Family struggles to find cure for rare brain disease


Laura and Josh Ledbetter know they have only a few years at the most until their 5-year-old son, Grayson, dies.

A year ago, Grayson was diagnosed with Alexander disease, type of leukodystrophy that destroys white matter that protects nerve fibers in the brain, causing debilitating mental and physical delays, and in most cases, death by age 10.

It’s so rare that only about 500 cases have been reported since 1949.

The Ledbetters, who live in a suburb of Chattanooga, Tenn., had never heard of the disease before Grayson was born. Now they are part of a small community of families trying to help their children, who have no hope of cure.


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As a baby, Grayson had trouble feeding, then learning to walk, then speaking. Doctors couldn’t figure out what was causing it. At age 4, he had his first seizure, triggered by a high fever. Emergency room doctors ran a CT scan and found an abnormality. An MRI puzzled doctors, who didn’t know what to tell the parents. “They wouldn’t give us results because radiologists were calling each other across the Southeast,” Laura says.

A search for specialists eventually took them to the Leukodystrophy Center at the Children’s Hospital of Philadelphia (CHOP), where they got the diagnosis

“I felt utterly hopeless,” says Josh.

Gradually, Josh, an account executive for a software company, and Laura, an administrator for a cardiothoracic surgery practice, came to terms with the it. They enrolled Grayson in a study of Alexander disease, created a nonprofit organization to raise money for research, and they try to enjoy every day together.

“I mean, Grayson, he lights up a room,” Laura says. “I don’t know that there’s anybody who wakes up happier than Grayson. He’s just the happiest little guy and always full of joy. And he’s working all day. He doesn’t necessarily know it, but he’s working and being evaluated and measured all day long. … I don’t know a 5-year-old that works harder than him.”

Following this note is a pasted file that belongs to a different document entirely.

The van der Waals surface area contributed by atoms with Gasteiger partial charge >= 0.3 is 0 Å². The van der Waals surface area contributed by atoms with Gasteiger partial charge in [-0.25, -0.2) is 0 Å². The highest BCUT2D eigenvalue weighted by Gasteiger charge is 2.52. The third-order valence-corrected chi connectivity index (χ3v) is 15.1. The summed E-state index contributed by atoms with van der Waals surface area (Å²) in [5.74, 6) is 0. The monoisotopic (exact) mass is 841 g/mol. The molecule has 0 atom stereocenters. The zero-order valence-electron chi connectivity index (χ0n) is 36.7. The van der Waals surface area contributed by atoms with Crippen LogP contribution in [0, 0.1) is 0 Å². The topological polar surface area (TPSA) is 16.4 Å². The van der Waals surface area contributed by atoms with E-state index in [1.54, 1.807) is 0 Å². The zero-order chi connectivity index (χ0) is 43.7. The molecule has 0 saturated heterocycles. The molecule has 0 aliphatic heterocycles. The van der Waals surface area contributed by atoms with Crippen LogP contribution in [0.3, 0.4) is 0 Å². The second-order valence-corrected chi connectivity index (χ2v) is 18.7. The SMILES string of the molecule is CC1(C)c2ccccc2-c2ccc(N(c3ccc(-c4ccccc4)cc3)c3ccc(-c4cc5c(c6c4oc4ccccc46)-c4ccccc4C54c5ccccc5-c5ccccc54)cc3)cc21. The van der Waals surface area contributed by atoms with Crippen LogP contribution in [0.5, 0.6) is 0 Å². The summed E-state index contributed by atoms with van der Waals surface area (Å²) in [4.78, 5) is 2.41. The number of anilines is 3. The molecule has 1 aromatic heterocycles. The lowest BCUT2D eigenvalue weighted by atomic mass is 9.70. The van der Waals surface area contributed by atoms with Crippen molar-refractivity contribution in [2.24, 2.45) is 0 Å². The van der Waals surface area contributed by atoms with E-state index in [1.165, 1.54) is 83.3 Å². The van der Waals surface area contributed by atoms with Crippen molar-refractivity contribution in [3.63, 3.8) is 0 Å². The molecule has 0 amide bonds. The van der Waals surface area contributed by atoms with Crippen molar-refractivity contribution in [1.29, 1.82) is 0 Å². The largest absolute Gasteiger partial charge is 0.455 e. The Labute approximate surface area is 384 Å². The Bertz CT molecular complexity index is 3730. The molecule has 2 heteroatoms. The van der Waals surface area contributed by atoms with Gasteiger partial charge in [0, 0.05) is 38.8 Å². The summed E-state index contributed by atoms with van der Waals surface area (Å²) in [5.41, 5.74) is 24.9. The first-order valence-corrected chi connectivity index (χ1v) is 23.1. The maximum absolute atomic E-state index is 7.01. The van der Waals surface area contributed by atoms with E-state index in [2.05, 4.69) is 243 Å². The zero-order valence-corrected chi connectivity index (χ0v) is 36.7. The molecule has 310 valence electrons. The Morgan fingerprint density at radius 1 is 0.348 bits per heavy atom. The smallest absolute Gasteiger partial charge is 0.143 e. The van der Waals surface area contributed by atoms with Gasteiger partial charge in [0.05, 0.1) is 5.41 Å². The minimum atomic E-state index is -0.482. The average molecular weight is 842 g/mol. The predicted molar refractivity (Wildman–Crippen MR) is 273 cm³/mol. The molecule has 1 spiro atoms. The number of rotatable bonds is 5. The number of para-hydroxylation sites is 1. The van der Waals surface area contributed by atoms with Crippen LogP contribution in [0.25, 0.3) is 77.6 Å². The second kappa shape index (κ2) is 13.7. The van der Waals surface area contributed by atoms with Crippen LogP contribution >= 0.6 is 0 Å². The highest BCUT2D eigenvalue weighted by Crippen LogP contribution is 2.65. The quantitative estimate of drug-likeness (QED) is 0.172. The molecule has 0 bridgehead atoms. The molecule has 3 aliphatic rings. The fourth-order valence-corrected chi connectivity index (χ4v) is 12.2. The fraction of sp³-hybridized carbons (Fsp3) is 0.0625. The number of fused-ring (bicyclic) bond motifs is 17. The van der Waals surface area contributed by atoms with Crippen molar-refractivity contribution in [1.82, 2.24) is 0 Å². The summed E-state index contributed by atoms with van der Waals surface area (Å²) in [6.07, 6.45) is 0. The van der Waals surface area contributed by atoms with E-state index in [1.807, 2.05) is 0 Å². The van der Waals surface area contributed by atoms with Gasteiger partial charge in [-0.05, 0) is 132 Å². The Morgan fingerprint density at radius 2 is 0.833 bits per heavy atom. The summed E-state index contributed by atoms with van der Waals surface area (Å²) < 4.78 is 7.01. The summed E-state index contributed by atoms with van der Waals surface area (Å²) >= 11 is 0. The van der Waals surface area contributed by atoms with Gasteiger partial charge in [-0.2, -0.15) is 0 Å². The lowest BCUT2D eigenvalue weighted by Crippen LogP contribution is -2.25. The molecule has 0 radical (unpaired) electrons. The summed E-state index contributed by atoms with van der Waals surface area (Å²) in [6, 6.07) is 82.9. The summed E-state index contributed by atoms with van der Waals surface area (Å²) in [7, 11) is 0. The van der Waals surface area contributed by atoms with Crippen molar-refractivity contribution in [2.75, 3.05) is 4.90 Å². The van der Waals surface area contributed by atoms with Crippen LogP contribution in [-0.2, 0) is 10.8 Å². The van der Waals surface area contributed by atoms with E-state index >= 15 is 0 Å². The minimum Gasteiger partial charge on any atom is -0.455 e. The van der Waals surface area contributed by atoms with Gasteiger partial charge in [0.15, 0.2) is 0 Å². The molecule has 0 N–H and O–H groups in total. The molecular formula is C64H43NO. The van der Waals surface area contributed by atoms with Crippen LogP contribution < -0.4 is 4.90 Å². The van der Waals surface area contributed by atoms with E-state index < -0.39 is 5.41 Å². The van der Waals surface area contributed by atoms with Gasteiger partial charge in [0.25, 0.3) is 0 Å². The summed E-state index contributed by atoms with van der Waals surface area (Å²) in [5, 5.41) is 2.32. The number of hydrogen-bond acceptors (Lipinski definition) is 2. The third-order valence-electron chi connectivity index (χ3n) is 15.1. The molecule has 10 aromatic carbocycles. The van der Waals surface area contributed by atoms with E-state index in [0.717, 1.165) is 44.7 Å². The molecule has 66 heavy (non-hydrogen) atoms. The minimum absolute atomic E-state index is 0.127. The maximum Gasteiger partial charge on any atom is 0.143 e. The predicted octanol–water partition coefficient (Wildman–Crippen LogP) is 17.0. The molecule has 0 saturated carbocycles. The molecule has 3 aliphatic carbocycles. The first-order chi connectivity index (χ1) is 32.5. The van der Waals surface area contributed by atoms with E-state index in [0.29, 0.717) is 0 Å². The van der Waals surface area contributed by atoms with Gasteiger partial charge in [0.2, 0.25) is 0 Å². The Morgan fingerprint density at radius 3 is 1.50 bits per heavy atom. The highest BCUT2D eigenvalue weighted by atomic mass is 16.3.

Grayson’s Alexander disease study is led by Amy Waldman, a pediatric neurologist and director of the Leukodystrophy Center at CHOP. The study monitors how the disease affects patients, and gathers information in an effort to develop treatment.

Albee Messing, a professor emeritus of comparative biosciences at the University of Wisconsin at Madison, also has been studying Alexander disease for more than 20 years.

“I was spending most of my time with mouse genetics and basically engineering mice, to study cell biology and development in the nervous system,” Messing says. “At some point in the mid-1990s, we created a mouse, which to our surprise, had lesions in its brain that I recognized as reminiscent of Alexander disease. And I knew about Alexander disease from my neuropathology training. … Even though it’s an extremely rare disease, it’s so distinctive. And so I realized that this mouse provided a clue into a potential genetic basis for the disease.”

Messing and his team connected Alexander disease to a protein called GFAP — glial fibrillary acidic protein. For more than a decade, they have been working on ways to reduce levels of GFAPs in mice.

About four years ago, working with scientists from Ionis Pharmaceuticals, they began using oligonucleotides, called oligos. After injecting them into mouse brains, levels of GFAP dropped almost completely, offering hope the technique could someday be used in humans.

The Ledbetters’ nonprofit, called Grayson’s Ladder, has raised nearly $100,000 for Waldman’s study and further research.

“For us who are so close to it, it’s about investing in Alexander disease,” says Waldman, “but I think for the world at large, it’s about investing in the technology that, if it’s perfected in one disease, can translate into all kinds of other diseases.”

While working toward a cure the Ledbetters, who also have a 9-year-old son named Cooper, try to keep Grayson healthy. Weekdays he receives physical, speech and occupational therapy in his school schedule. Then he goes to gymnastics to help his flexibility, and does hippotherapy — neuromuscular therapy on horseback to improve posture and coordination.

The Ledbetters know a cure may be far off, but they live by a steadying motto. “Today is a good day.”